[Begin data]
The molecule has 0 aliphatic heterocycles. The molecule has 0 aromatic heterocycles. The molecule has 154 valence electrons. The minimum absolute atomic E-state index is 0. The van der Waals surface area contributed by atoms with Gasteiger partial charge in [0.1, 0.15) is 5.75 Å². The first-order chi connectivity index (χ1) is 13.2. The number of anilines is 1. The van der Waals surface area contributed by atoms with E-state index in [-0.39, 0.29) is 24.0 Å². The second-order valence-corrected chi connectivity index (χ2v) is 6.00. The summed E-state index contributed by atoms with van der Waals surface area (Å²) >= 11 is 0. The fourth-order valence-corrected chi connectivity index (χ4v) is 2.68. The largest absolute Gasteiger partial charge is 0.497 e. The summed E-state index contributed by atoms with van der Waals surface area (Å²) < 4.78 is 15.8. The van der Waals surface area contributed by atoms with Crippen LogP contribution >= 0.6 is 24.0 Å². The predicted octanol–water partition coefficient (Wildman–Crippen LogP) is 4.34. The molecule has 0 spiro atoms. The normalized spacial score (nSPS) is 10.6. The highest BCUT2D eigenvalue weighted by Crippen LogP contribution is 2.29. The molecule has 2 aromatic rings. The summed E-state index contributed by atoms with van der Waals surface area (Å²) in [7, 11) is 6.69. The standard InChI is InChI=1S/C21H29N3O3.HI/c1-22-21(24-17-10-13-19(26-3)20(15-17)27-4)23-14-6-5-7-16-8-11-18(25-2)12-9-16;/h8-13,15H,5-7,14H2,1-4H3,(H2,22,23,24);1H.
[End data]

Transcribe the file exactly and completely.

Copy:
The molecule has 0 aliphatic heterocycles. The molecule has 0 aromatic heterocycles. The molecule has 154 valence electrons. The minimum absolute atomic E-state index is 0. The van der Waals surface area contributed by atoms with Gasteiger partial charge in [0.1, 0.15) is 5.75 Å². The first-order chi connectivity index (χ1) is 13.2. The number of anilines is 1. The van der Waals surface area contributed by atoms with E-state index in [-0.39, 0.29) is 24.0 Å². The second-order valence-corrected chi connectivity index (χ2v) is 6.00. The summed E-state index contributed by atoms with van der Waals surface area (Å²) >= 11 is 0. The fourth-order valence-corrected chi connectivity index (χ4v) is 2.68. The largest absolute Gasteiger partial charge is 0.497 e. The summed E-state index contributed by atoms with van der Waals surface area (Å²) < 4.78 is 15.8. The van der Waals surface area contributed by atoms with Crippen LogP contribution >= 0.6 is 24.0 Å². The predicted octanol–water partition coefficient (Wildman–Crippen LogP) is 4.34. The molecule has 0 spiro atoms. The normalized spacial score (nSPS) is 10.6. The highest BCUT2D eigenvalue weighted by Crippen LogP contribution is 2.29. The molecule has 2 aromatic rings. The summed E-state index contributed by atoms with van der Waals surface area (Å²) in [7, 11) is 6.69. The standard InChI is InChI=1S/C21H29N3O3.HI/c1-22-21(24-17-10-13-19(26-3)20(15-17)27-4)23-14-6-5-7-16-8-11-18(25-2)12-9-16;/h8-13,15H,5-7,14H2,1-4H3,(H2,22,23,24);1H.